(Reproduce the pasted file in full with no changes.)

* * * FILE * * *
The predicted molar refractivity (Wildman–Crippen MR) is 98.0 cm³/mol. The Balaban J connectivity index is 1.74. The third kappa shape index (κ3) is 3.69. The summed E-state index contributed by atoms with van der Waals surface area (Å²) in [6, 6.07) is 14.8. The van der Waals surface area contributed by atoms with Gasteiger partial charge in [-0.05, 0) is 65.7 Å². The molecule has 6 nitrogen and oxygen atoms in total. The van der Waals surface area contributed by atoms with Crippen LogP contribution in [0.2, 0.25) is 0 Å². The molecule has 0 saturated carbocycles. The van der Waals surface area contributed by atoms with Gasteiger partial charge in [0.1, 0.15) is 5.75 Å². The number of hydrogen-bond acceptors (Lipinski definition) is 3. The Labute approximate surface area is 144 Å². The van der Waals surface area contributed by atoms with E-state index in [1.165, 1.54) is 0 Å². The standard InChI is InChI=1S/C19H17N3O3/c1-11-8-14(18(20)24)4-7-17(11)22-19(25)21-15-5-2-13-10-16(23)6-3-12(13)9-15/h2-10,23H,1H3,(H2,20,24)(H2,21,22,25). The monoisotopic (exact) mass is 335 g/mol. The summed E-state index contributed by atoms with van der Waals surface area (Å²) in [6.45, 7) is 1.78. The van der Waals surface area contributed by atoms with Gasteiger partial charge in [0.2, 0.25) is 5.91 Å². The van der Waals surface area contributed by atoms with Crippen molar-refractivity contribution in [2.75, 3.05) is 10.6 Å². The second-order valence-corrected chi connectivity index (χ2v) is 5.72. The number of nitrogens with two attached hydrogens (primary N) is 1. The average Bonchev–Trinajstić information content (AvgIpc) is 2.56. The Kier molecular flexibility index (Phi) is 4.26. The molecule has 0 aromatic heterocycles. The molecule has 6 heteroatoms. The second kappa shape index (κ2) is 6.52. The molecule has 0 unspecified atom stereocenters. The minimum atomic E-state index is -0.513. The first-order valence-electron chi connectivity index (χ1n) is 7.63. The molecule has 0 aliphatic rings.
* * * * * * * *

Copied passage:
The predicted molar refractivity (Wildman–Crippen MR) is 98.0 cm³/mol. The Balaban J connectivity index is 1.74. The third kappa shape index (κ3) is 3.69. The summed E-state index contributed by atoms with van der Waals surface area (Å²) in [6, 6.07) is 14.8. The van der Waals surface area contributed by atoms with Gasteiger partial charge in [-0.05, 0) is 65.7 Å². The molecule has 6 nitrogen and oxygen atoms in total. The van der Waals surface area contributed by atoms with Crippen LogP contribution in [0.2, 0.25) is 0 Å². The molecule has 0 saturated carbocycles. The van der Waals surface area contributed by atoms with Gasteiger partial charge in [0.1, 0.15) is 5.75 Å². The number of hydrogen-bond acceptors (Lipinski definition) is 3. The Labute approximate surface area is 144 Å². The van der Waals surface area contributed by atoms with E-state index in [1.165, 1.54) is 0 Å². The standard InChI is InChI=1S/C19H17N3O3/c1-11-8-14(18(20)24)4-7-17(11)22-19(25)21-15-5-2-13-10-16(23)6-3-12(13)9-15/h2-10,23H,1H3,(H2,20,24)(H2,21,22,25). The monoisotopic (exact) mass is 335 g/mol. The summed E-state index contributed by atoms with van der Waals surface area (Å²) in [6.45, 7) is 1.78. The van der Waals surface area contributed by atoms with Gasteiger partial charge in [0.2, 0.25) is 5.91 Å². The van der Waals surface area contributed by atoms with Crippen molar-refractivity contribution in [2.75, 3.05) is 10.6 Å². The second-order valence-corrected chi connectivity index (χ2v) is 5.72. The number of nitrogens with two attached hydrogens (primary N) is 1. The average Bonchev–Trinajstić information content (AvgIpc) is 2.56. The Kier molecular flexibility index (Phi) is 4.26. The molecule has 0 aromatic heterocycles. The molecule has 6 heteroatoms. The second kappa shape index (κ2) is 6.52. The molecule has 0 unspecified atom stereocenters. The minimum atomic E-state index is -0.513. The first-order valence-electron chi connectivity index (χ1n) is 7.63. The molecule has 0 aliphatic rings.